The Relationship between Nurse Nutrition Knowledge and Unintentional Weight Loss in Nursing Home Residents
AuthorPenland, Kimberly Sue
Committee ChairCrogan, Neva
MetadataShow full item record
PublisherThe University of Arizona.
RightsCopyright © is held by the author. Digital access to this material is made possible by the University Libraries, University of Arizona. Further transmission, reproduction or presentation (such as public display or performance) of protected items is prohibited except with permission of the author.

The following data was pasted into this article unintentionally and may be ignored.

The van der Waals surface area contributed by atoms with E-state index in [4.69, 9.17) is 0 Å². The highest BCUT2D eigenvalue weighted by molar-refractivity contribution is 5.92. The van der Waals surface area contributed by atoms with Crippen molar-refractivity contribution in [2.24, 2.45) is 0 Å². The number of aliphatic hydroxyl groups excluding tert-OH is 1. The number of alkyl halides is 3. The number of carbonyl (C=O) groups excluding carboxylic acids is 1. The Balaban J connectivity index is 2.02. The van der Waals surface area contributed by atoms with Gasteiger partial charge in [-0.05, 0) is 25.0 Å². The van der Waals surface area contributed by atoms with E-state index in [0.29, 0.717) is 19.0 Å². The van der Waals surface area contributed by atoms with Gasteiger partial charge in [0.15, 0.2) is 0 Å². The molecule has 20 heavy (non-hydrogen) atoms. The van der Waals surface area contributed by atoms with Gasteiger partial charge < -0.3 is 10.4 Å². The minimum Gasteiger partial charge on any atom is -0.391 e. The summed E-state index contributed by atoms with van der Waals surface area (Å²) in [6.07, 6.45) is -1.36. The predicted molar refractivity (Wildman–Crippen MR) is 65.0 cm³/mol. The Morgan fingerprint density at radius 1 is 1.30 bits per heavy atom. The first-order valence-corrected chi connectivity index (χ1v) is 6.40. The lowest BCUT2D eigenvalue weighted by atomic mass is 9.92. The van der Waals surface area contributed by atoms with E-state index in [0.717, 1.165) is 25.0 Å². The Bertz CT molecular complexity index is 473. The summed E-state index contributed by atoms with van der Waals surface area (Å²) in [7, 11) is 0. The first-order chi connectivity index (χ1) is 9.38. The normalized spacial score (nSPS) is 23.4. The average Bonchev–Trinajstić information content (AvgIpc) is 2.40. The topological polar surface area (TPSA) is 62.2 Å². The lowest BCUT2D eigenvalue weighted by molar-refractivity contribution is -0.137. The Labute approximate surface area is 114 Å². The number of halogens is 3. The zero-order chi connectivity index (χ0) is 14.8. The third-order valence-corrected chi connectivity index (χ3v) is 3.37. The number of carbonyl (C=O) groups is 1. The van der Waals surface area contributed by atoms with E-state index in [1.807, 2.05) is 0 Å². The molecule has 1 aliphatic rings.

AbstractUnintentional weight loss is a common and significant problem among nursing home residents and an important indicator of malnutrition. Nursing home residents who lose more than 5% of their body weight in one month or 10% of body weight in six months are at increased risk for morbidity and mortality. Licensed nurses, who are responsible for maintaining the health and well-being of nursing home residents, have been shown to be deficient in nutrition knowledge. Little is known about the relationship between nurse nutrition knowledge and unintentional weight loss in nursing home residents.The purpose of this study was to revise a nurse nutrition questionnaire to reduce respondent burden and to examine the psychometric properties of the revised instrument. The revised instrument was then used to describe the relationship between nurse nutrition knowledge and unintentional weight loss in nursing homes across Northeast Indiana.A descriptive, correlational, and non-experimental design was used to describe the relationship between nurse nutrition knowledge and unintentional weight loss (UWL) in nursing home residents in Northeast Indiana. Licensed nurses (N = 101) from nine nursing homes were recruited for this study. Nurse nutrition knowledge was measured using a revised nutrition questionnaire (NKQ-R) and weight loss data was obtained from the Nursing Home Compare Database.Content validity of the NKQ-R was acceptable. Item analysis demonstrated six items below the acceptable point biserial of .15, and one question demonstrated a very high P value of 98 and had a nonfunctioning distracter response. Four of these problematic items were in subscale `3' (nutritional deficiencies of institutionalized older adults). Consistent with findings from previous studies, nurses scored below average on the nurse nutrition questionnaire, however relationships between nurse nutrition knowledge and unintentional weight loss were not supported. Level of nurse education was positively correlated with NKQ-R scores. Nursing home ownership type was significantly related to NKQ-R scores and unintentional weight loss; nurses working in not-for-profit nursing homes scored higher on the NKQ-R than nurses working in not-for-profit nursing homes, and not-for-profit nursing homes had a lower incidence of UWL than the for-profit nursing homes in this study.